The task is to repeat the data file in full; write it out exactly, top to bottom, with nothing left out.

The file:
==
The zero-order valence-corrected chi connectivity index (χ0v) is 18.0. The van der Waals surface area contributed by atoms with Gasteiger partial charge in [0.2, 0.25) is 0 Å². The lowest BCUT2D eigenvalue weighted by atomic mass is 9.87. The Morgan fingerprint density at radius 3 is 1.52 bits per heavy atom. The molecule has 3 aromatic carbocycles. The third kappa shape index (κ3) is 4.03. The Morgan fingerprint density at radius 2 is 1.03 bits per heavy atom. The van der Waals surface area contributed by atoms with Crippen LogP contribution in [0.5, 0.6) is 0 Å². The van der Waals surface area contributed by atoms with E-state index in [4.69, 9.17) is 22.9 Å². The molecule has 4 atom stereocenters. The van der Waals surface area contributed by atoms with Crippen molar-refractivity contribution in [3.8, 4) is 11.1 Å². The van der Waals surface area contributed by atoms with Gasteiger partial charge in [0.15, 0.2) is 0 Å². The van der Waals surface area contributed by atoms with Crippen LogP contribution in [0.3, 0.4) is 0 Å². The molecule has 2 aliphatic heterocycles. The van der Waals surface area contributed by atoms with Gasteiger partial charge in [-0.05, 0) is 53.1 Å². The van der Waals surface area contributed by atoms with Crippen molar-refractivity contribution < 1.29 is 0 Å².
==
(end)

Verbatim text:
The zero-order valence-corrected chi connectivity index (χ0v) is 18.0. The van der Waals surface area contributed by atoms with Gasteiger partial charge in [0.2, 0.25) is 0 Å². The lowest BCUT2D eigenvalue weighted by atomic mass is 9.87. The Morgan fingerprint density at radius 3 is 1.52 bits per heavy atom. The molecule has 3 aromatic carbocycles. The third kappa shape index (κ3) is 4.03. The Morgan fingerprint density at radius 2 is 1.03 bits per heavy atom. The van der Waals surface area contributed by atoms with Crippen LogP contribution in [0.5, 0.6) is 0 Å². The van der Waals surface area contributed by atoms with E-state index in [4.69, 9.17) is 22.9 Å². The molecule has 4 atom stereocenters. The van der Waals surface area contributed by atoms with Crippen molar-refractivity contribution in [3.8, 4) is 11.1 Å². The van der Waals surface area contributed by atoms with Gasteiger partial charge in [0.15, 0.2) is 0 Å². The van der Waals surface area contributed by atoms with Crippen LogP contribution in [0.3, 0.4) is 0 Å². The molecule has 2 aliphatic heterocycles. The van der Waals surface area contributed by atoms with Gasteiger partial charge in [-0.05, 0) is 53.1 Å². The van der Waals surface area contributed by atoms with Crippen molar-refractivity contribution < 1.29 is 0 Å².